The Comedians

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Overview

Three men meet on a ship bound for Haiti, a world in the grip of the corrupt "Papa Doc" and the Tontons Macoute, his sinister secret police. Brown the hotelier, Smith the innocent American, and Jones the confidence man - these are the "comedians" of the title. Hiding behind their actors' masks, they hesitate on the edge of life. And, to begin with, they are men afraid of love, afraid of pain, afraid of fear itself.
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Overview

Three men meet on a ship bound for Haiti, a world in the grip of the corrupt "Papa Doc" and the Tontons Macoute, his sinister secret police. Brown the hotelier, Smith the innocent American, and Jones the confidence man - these are the "comedians" of the title. Hiding behind their actors' masks, they hesitate on the edge of life. And, to begin with, they are men afraid of love, afraid of pain, afraid of fear itself.
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Editorial Reviews

Library Journal
Greene's 1967 novel features three characters-a hotelier, an American idealist, and a confidence man-en route to the corrupt Haiti of Papa Doc. Copyright 2005 Reed Business Information.
From the Publisher
"Graham Greene arouses responses of curiosity and attention comparable to those set up by Malraux... Faulkner and Hemingway."
—New Statesman
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Product Details

  • ISBN-13: 9780140184945
  • Publisher: Penguin Group (USA) Incorporated
  • Publication date: 11/5/1991
  • Series: Penguin Twentieth-Century Classics Series
  • Edition description: REISSUE
  • Pages: 288
  • Product dimensions: 5.16 (w) x 7.72 (h) x 0.82 (d)

Meet the Author

Graham Greene (1904-1991) was a prolific novelist, short story writer, travel writer and children's book writer. Many of his novels and short stories have been successfully adapted to the movie screen, including The Third Man (directed by Orson Welles), The End of The Affair, and The Quiet American

Biography

Known for his espionage thrillers set in exotic locales, Graham Greene is the writer who launched a thousand travel journalists. But although Greene produced some unabashedly commercial works -- he called them "entertainments," to distinguish them from his novels -- even his escapist fiction is rooted in the gritty realities he encountered around the globe. "Greeneland" is a place of seedy bars and strained loyalties, of moral dissolution and physical decay.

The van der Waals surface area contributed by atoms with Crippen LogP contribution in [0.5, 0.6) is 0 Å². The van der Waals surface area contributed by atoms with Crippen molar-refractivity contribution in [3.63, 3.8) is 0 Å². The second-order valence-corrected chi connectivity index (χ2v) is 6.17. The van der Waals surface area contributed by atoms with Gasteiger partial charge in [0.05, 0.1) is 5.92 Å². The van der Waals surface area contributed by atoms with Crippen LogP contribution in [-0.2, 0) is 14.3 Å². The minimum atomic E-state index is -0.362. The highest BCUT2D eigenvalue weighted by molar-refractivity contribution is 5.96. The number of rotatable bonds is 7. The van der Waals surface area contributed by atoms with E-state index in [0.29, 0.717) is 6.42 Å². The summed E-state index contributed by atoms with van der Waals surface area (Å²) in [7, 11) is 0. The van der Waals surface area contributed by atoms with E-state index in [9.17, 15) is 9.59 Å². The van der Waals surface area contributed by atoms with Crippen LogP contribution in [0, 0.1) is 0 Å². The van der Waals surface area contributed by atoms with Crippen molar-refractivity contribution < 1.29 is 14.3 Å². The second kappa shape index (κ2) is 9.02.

Greene spent his university years at Oxford "drunk and debt-ridden," and claimed to have played Russian roulette as an antidote to boredom. At age 21 he converted to Roman Catholicism, later saying, "I had to find a religion...to measure my evil against." His first published novel, The Man Within, did well enough to earn him an advance from his publishers, but though Greene quit his job as a Times subeditor to write full-time, his next two novels were unsuccessful. Finally, pressed for money, he set out to write a work of popular fiction. Stamboul Train (also published as The Orient Express) was the first of many commercial successes.

Throughout the 1930s, Greene wrote novels, reviewed books and movies for the Spectator, and traveled through eastern Europe, Liberia, and Mexico. One of his best-known works, Brighton Rock, was published during this time; The Power and the Glory, generally considered Greene's masterpiece, appeared in 1940. Along with The Heart of the Matter and The End of the Affair, they cemented Greene's reputation as a serious novelist -- though George Orwell complained about Greene's idea "that there is something rather distingué in being damned; Hell is a sort of high-class nightclub, entry to which is reserved for Catholics only."

During World War II, Greene was stationed in Sierra Leone, where he worked in an intelligence capacity for the British Foreign Office under Kim Philby, who later defected to the Soviet Union. After the war, Greene continued to write stories, plays, and novels, including The Quiet American, Travels with My Aunt, The Honorary Consul, and The Captain and the Enemy. For a time, he worked as a screenwriter for MGM, producing both original screenplays and scripts adapted from his fiction.